When Gus Malzahn landed back at Auburn in December of 2012, he offered shell shocked Auburn fans A New Day.
Rocked by a rapid descent from the top of the 2010 mountain to the depths of an 0-SEC 2012, Auburn fans were looking for hope; for a glimmer of faith that things were going to get better.
There were no delusions of immediate championship contention, SEC titles, vanquishing the new titans of the SEC. All we wanted was the promise of a new day.
In more ways than can be measured, Malzahn delivered.
Malzahn hired a world-class staff of assistant coaches, many of whom had Auburn ties. He instilled discipline and a no-nonsense, work-first attitude in the players who remained.
His first spring showcased a new attitude and Auburn fans responded. More than 83,000 showed up for Malzahn’s inaugural A-Day, shattering the old attendance record.
As the magical 2013 season unfolded, Malzahn displayed an uncanny ability to recognize his team’s offensive strengths and adapt his strategy to the hand he was dealt.
The incredible turnaround in Auburn fortunes earned Malzahn national accolades, including numerous Coach of the Year Awards. On May 30, Malzahn was presented the Amos Alonzo Stagg Award which recognizes recipients who ” exhibit a high standard of propriety, imagination, and innovation as a character-builder in the tradition of great teacher-coaches.”
Auburn players benefitted from his intensity and dedication.
Nick Marshall and Tre Mason emerged as legitimate Heisman candidates. Greg Robinson earned a reputation as perhaps the best offensive lineman in the nation. Tiger defensive stars like Dee Ford honed their skills and increased their stock with NFL scouts. Robinson and Ford went in the first round of the NFL draft. Mason and Jay Prosch were called in the third and sixth rounds respectively.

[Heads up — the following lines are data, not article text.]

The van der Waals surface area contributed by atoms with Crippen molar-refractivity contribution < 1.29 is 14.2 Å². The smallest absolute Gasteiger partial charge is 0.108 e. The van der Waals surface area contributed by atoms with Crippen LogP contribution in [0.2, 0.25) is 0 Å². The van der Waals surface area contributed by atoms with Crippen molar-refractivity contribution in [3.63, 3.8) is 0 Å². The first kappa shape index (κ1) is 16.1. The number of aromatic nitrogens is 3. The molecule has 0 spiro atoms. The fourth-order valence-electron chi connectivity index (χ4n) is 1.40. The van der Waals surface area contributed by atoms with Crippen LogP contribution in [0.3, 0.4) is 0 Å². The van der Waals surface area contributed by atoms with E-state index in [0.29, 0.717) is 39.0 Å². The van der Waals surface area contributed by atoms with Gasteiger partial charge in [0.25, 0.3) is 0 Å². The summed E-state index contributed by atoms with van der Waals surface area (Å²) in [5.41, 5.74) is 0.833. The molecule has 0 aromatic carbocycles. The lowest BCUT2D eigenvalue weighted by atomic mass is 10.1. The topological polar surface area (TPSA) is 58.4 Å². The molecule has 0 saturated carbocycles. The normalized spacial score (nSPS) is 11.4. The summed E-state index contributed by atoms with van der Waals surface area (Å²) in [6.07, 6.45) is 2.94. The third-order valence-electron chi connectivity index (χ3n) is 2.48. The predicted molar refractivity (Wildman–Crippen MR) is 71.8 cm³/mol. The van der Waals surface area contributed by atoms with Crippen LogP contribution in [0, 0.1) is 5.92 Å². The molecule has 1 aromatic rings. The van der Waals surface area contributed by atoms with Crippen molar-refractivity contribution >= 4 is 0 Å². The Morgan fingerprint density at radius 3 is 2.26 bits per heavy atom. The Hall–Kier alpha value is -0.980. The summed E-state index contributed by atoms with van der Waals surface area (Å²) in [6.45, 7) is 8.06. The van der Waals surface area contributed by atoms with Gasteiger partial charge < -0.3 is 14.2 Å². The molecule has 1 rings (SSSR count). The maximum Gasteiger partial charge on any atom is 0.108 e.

After an early season stumble at LSU, the wins piled up. Malzahn’s New Day included wins over Georgia and Alabama, a win in the SEC Championship game and a berth in the BCS Championship — a game his Tigers could very easily have won.
With one season and another spring in the books, Malzahn’s New Day now includes something that’s long been absent from the Auburn psyche — confidence.
Going all the way back to Shug Jordan’s 25-year tenure and continuing on through Pat Dye, Tommy Tuberville and even Gene Chizik, the Auburn way has been to downplay expectations; to embrace the “under the radar” philosophy.
How many times have you heard an Auburn fan claim that the team performs better when it’s not expected to do so; seen an Auburn fan take an ‘aw shucks, we might be okay’ stance when looking to the future?
That’s not Gus Malzahn’s way. It’s not the vibe Malzahn took on the road as he addressed thousands of Tiger fans on his nine Tiger Trek stops around the Southeast in April and May.
Malzahn and his staff weren’t satisfied just to reach the BCS championship game, they thought not only could they have won, they SHOULD have won. They don’t see flukes and lucky breaks, they see a team that battled to the very end and was the better team on the Rose Bowl field.
That sense of a mission left unfulfilled drives Malzahn. He uses it to motivate the team. Auburn players in 2014 will wear their emotions on their sleeves, literally. The team has wristbands with the slogan ‘TnTXIII’
As Gabe Wright explained to the Montgomery Advertiser, the slogan is a reminder of the feeling the team had as the last seconds of the BCS Championship game expired.
TnT “Tough ‘n Together” and XIII for the 13 second gap between Auburn and the goal of a national title a year ago.
“It means a lot to me because it brings back memories from last year,” quarterback Nick Marshall said of the wristband. “We just look at it and it makes us focus harder on what we got to do.”